Before a client hires you, they want to know that you get them.You can’t solve a problem that you don’t understand.With an executive summary written, or at least outlined, I’m more confident about delegating parts of the proposal creation process to different team members because they’ll understand the approach and what they need to do to contribute to a consistent, cohesive document.Tags: Care Work Training CoursesArchitecture Dissertation TitlesEssay On Ghost DanceScholarships For Creative Writing MajorsEssay For The Crucible John ProctorUnusual Research Paper TopicsCommercial Cleaning Business PlanGood Way To Start A Research Paper
Hopefully, it will make the proposal process less painful, and help you convince anyone on your team who might disagree to follow your lead. First of all, the executive summary needs a rebrand.
To me, the name itself speaks of stuffy suits, boring, jargon-filled reports, and boardrooms filled with cigar smoke and people ready to say no. In all seriousness, the word “summary” can be misleading, and this is the first mistake people often make when it comes to writing their executive summary.
You can save the features for the body of the proposal.
The executive summary needs to grab the reader’s attention and pique their interest.
Even though you and your team spent painstaking hours writing this proposal, selecting just the right graphics, and coming up with the best solution for your client’s problem, they may only read this one page and then flip to your pricing table.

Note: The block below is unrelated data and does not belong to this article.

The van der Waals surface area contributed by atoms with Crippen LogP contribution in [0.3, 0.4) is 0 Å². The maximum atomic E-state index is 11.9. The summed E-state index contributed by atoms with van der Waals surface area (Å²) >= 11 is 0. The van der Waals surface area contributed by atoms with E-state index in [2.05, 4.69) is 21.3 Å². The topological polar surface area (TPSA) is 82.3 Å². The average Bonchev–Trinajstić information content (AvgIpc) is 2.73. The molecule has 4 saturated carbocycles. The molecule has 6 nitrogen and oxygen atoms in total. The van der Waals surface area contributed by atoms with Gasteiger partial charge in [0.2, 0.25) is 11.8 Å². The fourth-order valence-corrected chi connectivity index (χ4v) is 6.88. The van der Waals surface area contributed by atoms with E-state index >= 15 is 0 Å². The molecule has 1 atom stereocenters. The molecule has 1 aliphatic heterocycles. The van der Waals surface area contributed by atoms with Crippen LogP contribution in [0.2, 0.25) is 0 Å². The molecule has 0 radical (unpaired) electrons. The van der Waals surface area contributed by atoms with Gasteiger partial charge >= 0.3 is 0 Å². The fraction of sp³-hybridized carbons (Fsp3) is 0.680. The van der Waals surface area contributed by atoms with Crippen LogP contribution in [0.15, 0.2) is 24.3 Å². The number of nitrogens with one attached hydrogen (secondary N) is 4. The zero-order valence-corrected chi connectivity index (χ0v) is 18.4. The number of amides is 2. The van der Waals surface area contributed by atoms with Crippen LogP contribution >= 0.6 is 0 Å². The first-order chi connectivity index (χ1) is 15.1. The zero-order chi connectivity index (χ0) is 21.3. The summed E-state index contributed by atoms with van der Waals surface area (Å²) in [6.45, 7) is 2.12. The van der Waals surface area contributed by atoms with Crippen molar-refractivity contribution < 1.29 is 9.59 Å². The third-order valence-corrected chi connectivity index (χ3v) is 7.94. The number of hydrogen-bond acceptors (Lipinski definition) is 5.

The executive summary helps the client decide quickly whether they're going to read the rest of the proposal, pass it on to other decision-makers, or if it's destined for the recycle bin. This issue of whether you write the executive summary before or after the rest of the proposal is as divided as the issue of what’s better about a Reese’s Peanut Butter Cup, the chocolate or the peanut butter.The executive summary is arguably the most valuable component of any proposal, but most people are confused about its purpose.It’s actually not about summarizing at all; it’s about selling.This section of the executive summary is where you demonstrate your grasp of the situation.You could include a bit of your own research or a brief reference to your agency's experience dealing with a similar situation.But nothing compared to the feeling of writing an executive summary.There is so much dissent about the function of the executive summary — what it should say, what it should do, how long it should be, and whether it be written before or after the body of the proposal — that it can add to the already stressful task of getting a winning proposal written, designed, and out the door to the client on time. The executive summary is arguably the most valuable component of any proposal.Some people feel you should write the executive summary first because it can help you outline your concept and organize your thoughts for the entire proposal.That way it acts as a guide to members of your team who are tasked with preparing sections of the proposal, ensuring that everyone’s on the same page, that the big idea is consistent throughout, and that all necessary components are included.Its purpose is clear, its potential is huge, and putting it together can be straightforward if you change your approach and follow a few simple steps.I’ll share what I’ve learned about writing an effective executive summary for client proposals.